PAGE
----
69 Nanlee November 23, 2008 at 9:03 am

aaron you point is good
Patrick Henry’s “Give Me Liberty of Give Me Death” speech. This is one of the greatest speeches the world can boost of.

70 Julian December 6, 2008 at 4:02 pm

Personally, I thought it was a fantastic list. Of course there are speeches missing that maybe are obscure to English speakers or lost to time. However, this is a very good list. I wish people would actually look at all of them before they said certain ones were missing. As much as I love my favorite two presidents, a little too heavy on TR and the Gipper.

71 king December 25, 2008 at 11:16 am

the selection is good.but without the LAST SERMON SPEECH OF PROPHET MUHAMMAD the list is indeed incomplete

72 Yarl January 20, 2009 at 10:03 pm

Frankly this list is very amerocentric. Feels like half the speeches on the list are American presidential speeches. And what is up with including Jesus? You can’t seriously consider the bible to have a correct transcript of a speech held 2000 years ago. Even if you are Christian you should still know the bible is written poetically, right?

73 Rich Pletcher January 23, 2009 at 12:57 pm

I’m surprised that only two people made mention of the most beautiful speech ever made, Lincoln’s Gettysburg Address

74 Conrad January 24, 2009 at 10:52 am

Wait which one is America? Is that the loud one? Or the one with a chip on its shoulder?

75 jimmy February 6, 2009 at 3:14 am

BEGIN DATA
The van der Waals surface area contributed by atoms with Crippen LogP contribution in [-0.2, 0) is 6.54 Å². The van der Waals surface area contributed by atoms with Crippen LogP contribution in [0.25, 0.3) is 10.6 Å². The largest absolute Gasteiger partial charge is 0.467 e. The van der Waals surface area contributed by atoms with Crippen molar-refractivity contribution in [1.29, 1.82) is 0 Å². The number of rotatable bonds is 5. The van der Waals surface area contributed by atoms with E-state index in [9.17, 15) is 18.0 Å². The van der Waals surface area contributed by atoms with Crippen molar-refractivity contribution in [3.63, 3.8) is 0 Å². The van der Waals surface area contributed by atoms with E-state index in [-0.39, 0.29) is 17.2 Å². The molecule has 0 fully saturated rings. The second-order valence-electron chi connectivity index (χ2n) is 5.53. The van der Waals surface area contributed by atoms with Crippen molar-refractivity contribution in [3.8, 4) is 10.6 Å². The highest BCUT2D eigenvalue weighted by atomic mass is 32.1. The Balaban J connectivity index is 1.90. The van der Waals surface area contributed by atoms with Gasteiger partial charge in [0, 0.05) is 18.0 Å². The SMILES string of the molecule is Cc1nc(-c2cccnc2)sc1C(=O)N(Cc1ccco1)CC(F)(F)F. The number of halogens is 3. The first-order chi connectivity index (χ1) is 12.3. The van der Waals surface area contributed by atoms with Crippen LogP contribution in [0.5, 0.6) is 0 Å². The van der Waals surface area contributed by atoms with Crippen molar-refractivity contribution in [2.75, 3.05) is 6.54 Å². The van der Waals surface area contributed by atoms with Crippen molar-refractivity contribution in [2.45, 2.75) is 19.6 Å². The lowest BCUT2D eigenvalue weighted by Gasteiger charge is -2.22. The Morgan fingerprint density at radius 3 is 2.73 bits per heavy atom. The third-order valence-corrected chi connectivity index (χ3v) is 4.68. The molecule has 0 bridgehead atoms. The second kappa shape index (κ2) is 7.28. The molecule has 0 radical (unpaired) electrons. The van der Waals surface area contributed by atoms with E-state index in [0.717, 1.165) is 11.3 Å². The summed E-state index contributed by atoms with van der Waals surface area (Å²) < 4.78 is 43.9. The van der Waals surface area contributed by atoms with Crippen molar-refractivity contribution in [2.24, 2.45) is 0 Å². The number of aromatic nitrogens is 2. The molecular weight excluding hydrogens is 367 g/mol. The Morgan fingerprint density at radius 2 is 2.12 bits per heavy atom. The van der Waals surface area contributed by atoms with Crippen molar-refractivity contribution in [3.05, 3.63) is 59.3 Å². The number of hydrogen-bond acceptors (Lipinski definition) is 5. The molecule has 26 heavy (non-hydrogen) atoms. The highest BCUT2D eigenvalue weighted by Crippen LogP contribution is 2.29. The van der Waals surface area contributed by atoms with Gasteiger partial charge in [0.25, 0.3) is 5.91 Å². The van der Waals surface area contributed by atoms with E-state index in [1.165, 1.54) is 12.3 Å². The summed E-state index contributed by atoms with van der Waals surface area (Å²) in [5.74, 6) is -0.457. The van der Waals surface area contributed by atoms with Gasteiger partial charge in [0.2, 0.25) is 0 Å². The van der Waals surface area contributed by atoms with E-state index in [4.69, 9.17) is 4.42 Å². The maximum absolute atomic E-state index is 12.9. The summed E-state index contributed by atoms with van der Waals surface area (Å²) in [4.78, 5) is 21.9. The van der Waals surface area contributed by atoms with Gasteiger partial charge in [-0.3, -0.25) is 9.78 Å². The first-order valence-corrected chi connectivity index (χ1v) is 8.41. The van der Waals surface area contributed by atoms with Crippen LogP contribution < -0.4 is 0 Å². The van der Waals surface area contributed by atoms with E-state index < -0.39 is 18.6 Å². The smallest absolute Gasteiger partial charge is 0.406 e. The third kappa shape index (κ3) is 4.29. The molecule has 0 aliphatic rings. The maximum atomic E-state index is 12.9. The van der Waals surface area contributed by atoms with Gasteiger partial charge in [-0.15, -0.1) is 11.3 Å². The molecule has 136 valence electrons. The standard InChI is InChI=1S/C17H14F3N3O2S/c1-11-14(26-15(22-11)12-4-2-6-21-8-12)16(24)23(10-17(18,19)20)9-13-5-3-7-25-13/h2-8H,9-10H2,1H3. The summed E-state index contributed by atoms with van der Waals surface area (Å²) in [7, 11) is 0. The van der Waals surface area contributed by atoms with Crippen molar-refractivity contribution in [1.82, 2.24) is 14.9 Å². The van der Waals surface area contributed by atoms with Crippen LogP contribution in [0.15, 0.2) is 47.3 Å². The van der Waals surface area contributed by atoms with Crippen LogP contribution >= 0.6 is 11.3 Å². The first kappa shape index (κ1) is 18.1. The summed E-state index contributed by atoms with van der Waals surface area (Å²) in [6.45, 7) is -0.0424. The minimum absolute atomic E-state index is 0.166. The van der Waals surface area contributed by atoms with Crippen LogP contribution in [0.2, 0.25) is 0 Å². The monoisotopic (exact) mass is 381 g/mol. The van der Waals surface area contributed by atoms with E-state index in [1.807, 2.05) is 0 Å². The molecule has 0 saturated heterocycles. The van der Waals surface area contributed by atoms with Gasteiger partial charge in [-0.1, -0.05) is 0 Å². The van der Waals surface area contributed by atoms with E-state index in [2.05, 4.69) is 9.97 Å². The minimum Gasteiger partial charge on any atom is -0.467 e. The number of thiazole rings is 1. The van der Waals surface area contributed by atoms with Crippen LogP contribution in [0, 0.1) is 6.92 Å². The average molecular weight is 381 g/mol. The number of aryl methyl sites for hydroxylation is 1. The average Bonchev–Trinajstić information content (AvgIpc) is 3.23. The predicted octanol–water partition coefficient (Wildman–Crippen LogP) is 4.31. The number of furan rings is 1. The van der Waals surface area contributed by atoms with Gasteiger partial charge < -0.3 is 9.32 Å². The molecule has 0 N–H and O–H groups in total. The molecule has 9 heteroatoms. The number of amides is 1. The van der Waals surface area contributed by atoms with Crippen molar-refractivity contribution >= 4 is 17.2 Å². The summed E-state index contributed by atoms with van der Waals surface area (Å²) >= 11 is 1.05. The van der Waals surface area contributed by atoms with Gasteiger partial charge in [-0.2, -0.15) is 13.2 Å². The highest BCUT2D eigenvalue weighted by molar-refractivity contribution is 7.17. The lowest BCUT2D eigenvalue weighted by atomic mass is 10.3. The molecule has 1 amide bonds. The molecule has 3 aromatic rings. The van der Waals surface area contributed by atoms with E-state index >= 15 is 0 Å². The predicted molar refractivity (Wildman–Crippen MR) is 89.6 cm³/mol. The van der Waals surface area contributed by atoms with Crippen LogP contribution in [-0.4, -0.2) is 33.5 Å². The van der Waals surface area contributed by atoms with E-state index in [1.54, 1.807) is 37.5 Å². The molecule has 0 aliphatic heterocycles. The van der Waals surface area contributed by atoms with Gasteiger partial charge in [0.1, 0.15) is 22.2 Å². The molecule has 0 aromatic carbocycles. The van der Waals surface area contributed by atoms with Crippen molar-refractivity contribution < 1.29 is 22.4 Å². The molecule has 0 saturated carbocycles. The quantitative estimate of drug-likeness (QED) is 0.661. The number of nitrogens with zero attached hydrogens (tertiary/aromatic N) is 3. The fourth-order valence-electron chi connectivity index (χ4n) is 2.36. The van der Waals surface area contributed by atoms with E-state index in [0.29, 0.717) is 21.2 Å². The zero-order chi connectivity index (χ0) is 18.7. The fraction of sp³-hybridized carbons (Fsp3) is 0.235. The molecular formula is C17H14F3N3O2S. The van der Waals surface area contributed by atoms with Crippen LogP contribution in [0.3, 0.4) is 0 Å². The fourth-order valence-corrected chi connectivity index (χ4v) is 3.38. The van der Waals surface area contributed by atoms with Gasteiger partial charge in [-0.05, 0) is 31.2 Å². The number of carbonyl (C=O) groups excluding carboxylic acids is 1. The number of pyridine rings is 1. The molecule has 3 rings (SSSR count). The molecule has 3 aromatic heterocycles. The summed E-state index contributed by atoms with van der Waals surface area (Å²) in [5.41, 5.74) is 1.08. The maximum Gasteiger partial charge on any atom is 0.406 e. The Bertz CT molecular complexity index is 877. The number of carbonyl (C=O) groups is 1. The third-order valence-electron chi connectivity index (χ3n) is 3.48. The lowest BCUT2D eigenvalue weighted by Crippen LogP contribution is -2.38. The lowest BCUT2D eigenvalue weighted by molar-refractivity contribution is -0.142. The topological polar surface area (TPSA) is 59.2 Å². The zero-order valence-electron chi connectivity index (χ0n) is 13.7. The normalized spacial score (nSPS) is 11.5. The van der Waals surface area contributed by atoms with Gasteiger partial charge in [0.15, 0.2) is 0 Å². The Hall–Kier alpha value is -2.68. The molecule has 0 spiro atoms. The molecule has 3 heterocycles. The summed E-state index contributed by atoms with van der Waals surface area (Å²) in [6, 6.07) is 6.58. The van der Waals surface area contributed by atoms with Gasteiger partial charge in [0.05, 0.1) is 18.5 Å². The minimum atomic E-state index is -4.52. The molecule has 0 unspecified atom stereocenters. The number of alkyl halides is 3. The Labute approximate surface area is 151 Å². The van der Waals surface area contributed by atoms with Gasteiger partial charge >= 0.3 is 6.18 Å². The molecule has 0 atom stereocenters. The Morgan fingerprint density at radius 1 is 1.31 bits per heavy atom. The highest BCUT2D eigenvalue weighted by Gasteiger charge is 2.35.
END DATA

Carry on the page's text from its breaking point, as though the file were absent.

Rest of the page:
Great compilation! Obama’s 2004 speech, I thought, had a chance. But keep up the job man!

76 Georgia March 10, 2009 at 3:09 am

Very intresting collection,
but allow me to add one more.
The speech of the Greek Prime Minister, Xenophon Zolotas , 2nd October 1959
in Washington .
It has remain in history as a proof of the uniqueness of the Greek Language.


It is Zeus’ anathema on our epoch and the heresy of our economic method and policies that we should agonize the Skylla of nomismatic plethora and the Charybdis of economic anaemia.

It is not my idiosyncracy to be ironic or sarcastic but my diagnosis would be that politicians are rather cryptoplethorists. Although they emphatically stigmatize nomismatic plethora, they energize it through their tactics and practices. Our policies should be based more on economic and less on political criteria. Our gnomon has to be a metron between economic strategic and philanthropic scopes.

In an epoch characterized by monopolies, oligopolies, monopolistic antagonism and polymorphous inelasticities, our policies have to be more orthological, but this should not be metamorphosed into plethorophobia, which is endemic among academic economists.

Nomismatic symmetry should not antagonize economic acme. A greater harmonization between the practices of the economic and nomismatic archons is basic.

Parallel to this we have to synchronize and harmonize more and more our economic and nomismatic policies panethnically. These scopes are more practicable now, when the prognostics of the political end economic barometer are halcyonic.

The history of our didimus organization on this sphere has been didactic and their gnostic practices will always be a tonic to the polyonymous and idiomorphous ethnical economies. The genesis of the programmed organization will dynamize these policies.